Postcard from Seoul, South Korea

05 Jan 2017
POSTED BY Y Magazine

Even though South Korea’s capital city is enormous and widespread, it is worth taking a closer look at the stunning cultural monuments among the skyscrapers and the megastores, says Jeevan Blesson.



Seoul is one of Asia’s most popular destinations. Every year, the city features on many top lists of the best places in the world to visit. Seoul has a beautiful setting; with huge buildings, narrow passages and major stores that stay open for 24 hours. There is no unifying look to the downtown streets; with tiny restaurants, bars and boutiques topped with colourful banners flapping in the wind.

The capital city is cut in two by the Han River, which runs from the east to the west. Seoul’s historical buildings can be found on the northern side of the river. On the south side of the river is where the city’s financial centre and many other commercial buildings can be found. 

Seoul is home to four Unesco World Heritage Sites: Changdeokgung Palace, Hwaseong Fortress, Jongmyo Shrine and the Royal Tombs of the Joseon Dynasty. Since the end of the Korean War, South Korea has evolved into a global economic force and a major player in the worlds of technology and culture.

My favourite place- Changdeokgung Palace is one of the most beautiful palaces in Seoul and is filled with tourists — foreign and Korean. One of its attractions is the secret garden, known as Huwon, which is tucked behind the palace. A giant lotus pond is there in the middle of the garden along with two other pavilions. With the huge influence it had in developing the architecture, landscape planning and garden planning of South Korea, the Changdeokgung Palace earned its position on Unesco’s World Heritage Site list in 1997. Unesco describes the palace as “an outstanding example of Far Eastern palace architecture and garden design; exceptional for the way in which the buildings are integrated into and harmonised, with the natural setting adapting to the topography and retaining indigenous tree cover”.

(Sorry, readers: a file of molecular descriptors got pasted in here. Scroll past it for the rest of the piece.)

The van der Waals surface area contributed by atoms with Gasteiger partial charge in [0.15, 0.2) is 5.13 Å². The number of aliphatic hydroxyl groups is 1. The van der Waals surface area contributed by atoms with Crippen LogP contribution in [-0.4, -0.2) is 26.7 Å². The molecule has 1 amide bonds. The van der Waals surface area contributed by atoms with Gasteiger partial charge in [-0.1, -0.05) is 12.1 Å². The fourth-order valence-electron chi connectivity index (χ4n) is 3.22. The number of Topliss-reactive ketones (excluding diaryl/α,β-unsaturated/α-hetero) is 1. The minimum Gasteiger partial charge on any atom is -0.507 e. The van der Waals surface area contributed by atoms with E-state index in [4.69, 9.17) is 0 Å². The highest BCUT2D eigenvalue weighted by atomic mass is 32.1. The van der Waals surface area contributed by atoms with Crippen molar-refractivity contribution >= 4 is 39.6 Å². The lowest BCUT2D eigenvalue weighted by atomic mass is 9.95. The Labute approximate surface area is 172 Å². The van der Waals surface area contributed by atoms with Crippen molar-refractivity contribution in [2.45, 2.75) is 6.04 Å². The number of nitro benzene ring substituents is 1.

Highlights- Seoul can be a daunting place to visit. There is much to see and do; the historical palaces, a variety of Buddhist temples, museums, traditional markets, the bustling modern centre of Myeongdong, and the buzzing nightlife of Itaewon and Hongdae. For those seeking peace and quiet, Citizen’s Park is a perfect spot for picnics, trying out new watersports, and the national pastime of kite flying. On arrival, make sure you get a T-MoneyCard, it will save you money and it can be used as a transportation card as well. It can be used on subway trains, buses and taxis, as well as at convenience stores and Family Mart, while it will also get you discounts in other stores. The
T-Money Card is available at any subway station or even at the airport. You will find English speakers in every corner of the city.

Lowlights-  Seoul has lots of options available for visitors but restaurants and hotels are expensive so you should plan your trip and book your hotel before you travel. Cheap dormitories and rooms to share are available in Seoul but are not plentiful.    

Souvenirs- Seoul has many shopping areas and markets throughout the city, such as centres like Myeongdong, Cheongdamdong, Namdaemun, Itaewon and Insadong.         

Where to stay- Hongdae, Gangnam, Gwanghwamun, Myeongdong are the best areas to stay in Seoul. But book your accommodation before you arrive.   


Top 5 Things To Do

1. Catch the Changing of the Guard ceremony at Gyeongbokgung Palace

2. Put a gatekeeper costume on at Gyeongbokgung Palace

3. Indulge in delicious street food

4. Drink traditional tea at a teahouse

5. Shop at a traditional market



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